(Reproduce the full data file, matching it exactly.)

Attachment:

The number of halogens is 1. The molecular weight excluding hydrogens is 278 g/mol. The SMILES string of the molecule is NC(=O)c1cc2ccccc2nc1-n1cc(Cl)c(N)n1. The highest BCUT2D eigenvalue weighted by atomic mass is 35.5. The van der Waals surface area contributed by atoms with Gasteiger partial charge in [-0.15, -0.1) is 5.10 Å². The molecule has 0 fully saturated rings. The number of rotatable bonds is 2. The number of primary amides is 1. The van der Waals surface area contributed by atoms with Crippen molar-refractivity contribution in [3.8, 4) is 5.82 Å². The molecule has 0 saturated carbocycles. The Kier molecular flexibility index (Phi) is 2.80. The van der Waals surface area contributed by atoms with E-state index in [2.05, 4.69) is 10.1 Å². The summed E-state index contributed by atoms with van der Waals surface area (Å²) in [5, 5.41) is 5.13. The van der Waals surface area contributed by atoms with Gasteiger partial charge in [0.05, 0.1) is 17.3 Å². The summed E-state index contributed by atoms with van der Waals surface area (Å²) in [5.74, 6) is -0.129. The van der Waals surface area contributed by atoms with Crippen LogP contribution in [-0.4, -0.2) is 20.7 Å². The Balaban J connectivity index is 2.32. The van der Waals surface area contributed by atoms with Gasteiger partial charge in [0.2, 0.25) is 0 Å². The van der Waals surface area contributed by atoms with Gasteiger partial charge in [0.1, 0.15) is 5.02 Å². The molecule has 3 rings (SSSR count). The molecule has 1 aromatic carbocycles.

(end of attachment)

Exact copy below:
The number of halogens is 1. The molecular weight excluding hydrogens is 278 g/mol. The SMILES string of the molecule is NC(=O)c1cc2ccccc2nc1-n1cc(Cl)c(N)n1. The highest BCUT2D eigenvalue weighted by atomic mass is 35.5. The van der Waals surface area contributed by atoms with Gasteiger partial charge in [-0.15, -0.1) is 5.10 Å². The molecule has 0 fully saturated rings. The number of rotatable bonds is 2. The number of primary amides is 1. The van der Waals surface area contributed by atoms with Crippen molar-refractivity contribution in [3.8, 4) is 5.82 Å². The molecule has 0 saturated carbocycles. The Kier molecular flexibility index (Phi) is 2.80. The van der Waals surface area contributed by atoms with E-state index in [2.05, 4.69) is 10.1 Å². The summed E-state index contributed by atoms with van der Waals surface area (Å²) in [5, 5.41) is 5.13. The van der Waals surface area contributed by atoms with Gasteiger partial charge in [0.05, 0.1) is 17.3 Å². The summed E-state index contributed by atoms with van der Waals surface area (Å²) in [5.74, 6) is -0.129. The van der Waals surface area contributed by atoms with Crippen LogP contribution in [-0.4, -0.2) is 20.7 Å². The Balaban J connectivity index is 2.32. The van der Waals surface area contributed by atoms with Gasteiger partial charge in [0.2, 0.25) is 0 Å². The van der Waals surface area contributed by atoms with Gasteiger partial charge in [0.1, 0.15) is 5.02 Å². The molecule has 3 rings (SSSR count). The molecule has 1 aromatic carbocycles.